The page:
Week in Review

Resignations, allegations swirl within Sustainable NZ

A new, "true green" party hoping to break into Parliament at this year's election has been hit by resignations and allegations of questionable conduct, Newsroom's political editor Sam Sachdeva reports

Fledgling political party Sustainable New Zealand has been rocked by a flurry of resignations and allegations of questionable behaviour by its leader, Newsroom can reveal.

One of the departees, former party secretary and board chair Helen Cartwright, has criticised the party’s lack of profile, policy and money, likening the nascent organisation to “a fast fail”.

Sustainable New Zealand launched in November last year, with founder and leader Vernon Tava pledging to lead a “full-time environment party” which could partner either National or Labour.

However, the party has struggled to find any traction since then, and has failed to register in any public polling to date. 

With the September 19 election fast approaching, Tava and the party are now contending with a number of resignations by party officials since the new year.

In a February 15 letter announcing her resignation with immediate effect, a copy of which has been obtained by Newsroom, Cartwright said her position within the party had become untenable.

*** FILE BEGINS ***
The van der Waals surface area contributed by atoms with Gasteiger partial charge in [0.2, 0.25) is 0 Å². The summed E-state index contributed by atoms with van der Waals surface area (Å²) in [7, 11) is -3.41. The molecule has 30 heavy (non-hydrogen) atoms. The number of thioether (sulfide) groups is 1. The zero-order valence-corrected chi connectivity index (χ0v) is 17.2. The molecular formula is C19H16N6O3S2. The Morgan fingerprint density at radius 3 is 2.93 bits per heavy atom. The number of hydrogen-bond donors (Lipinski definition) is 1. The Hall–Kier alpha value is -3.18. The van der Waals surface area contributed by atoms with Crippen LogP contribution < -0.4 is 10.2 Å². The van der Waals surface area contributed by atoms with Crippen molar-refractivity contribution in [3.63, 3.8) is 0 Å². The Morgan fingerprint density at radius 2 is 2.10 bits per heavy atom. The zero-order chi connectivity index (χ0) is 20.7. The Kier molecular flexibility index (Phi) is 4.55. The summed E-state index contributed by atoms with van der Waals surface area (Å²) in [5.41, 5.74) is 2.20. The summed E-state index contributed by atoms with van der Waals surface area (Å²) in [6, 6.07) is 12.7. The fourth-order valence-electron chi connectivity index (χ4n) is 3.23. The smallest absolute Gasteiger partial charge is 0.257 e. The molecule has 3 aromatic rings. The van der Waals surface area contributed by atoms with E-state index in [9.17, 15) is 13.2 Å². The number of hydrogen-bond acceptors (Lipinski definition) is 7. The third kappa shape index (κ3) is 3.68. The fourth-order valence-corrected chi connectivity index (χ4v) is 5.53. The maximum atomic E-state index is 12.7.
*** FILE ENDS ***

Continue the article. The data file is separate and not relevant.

“My voice as party secretary and board chair is vastly ignored by my fellow board members.”

'No policy, no profile, no money'

In the letter, Cartwright outlined key problems facing the party, which she did not believe could be resolved “in a way that makes us fit for Parliament, nor a suitable collation [sic] partner for the left or the right.

“This is the truth of our current position: We have no policy. We have no profile. We have no money. We operate with no regard or reference to our constitution and rules ... We do not have a bona fide party leader nor a legitimate board.”

Cartwright said she had “poured in thousands of hours and thousands of dollars” working for the party, but felt she had no choice but to leave her roles.

“I am a lifelong entrepreneur and the skill of staying alive in my profession is to be able to see an opportunity and commercialise it, but this must be combined with the ability to spot a fast fail and exit it.”

The party’s treasurer Alethea Baldwin also resigned her position in January, citing difficulties in fulfilling her obligations regarding scrutiny of party expenses.

“As Vernon still has control of the bank account, I cannot faithfully reconcile many items of expenditure, without supporting paperwork. He has advised me that he has all that is required and that I need not worry too much about it,” Baldwin said in a formal notice of resignation seen by Newsroom.

Sustainable New Zealand’s national volunteer coordinator and youth wing leader have also left the party in recent weeks.

Newsroom understands one area of concern from some within the party was whether it had fallen short of a legal requirement to have 500 financial members before registering with the Electoral Commission - and whether it had been suggested the matter should not be proactively raised.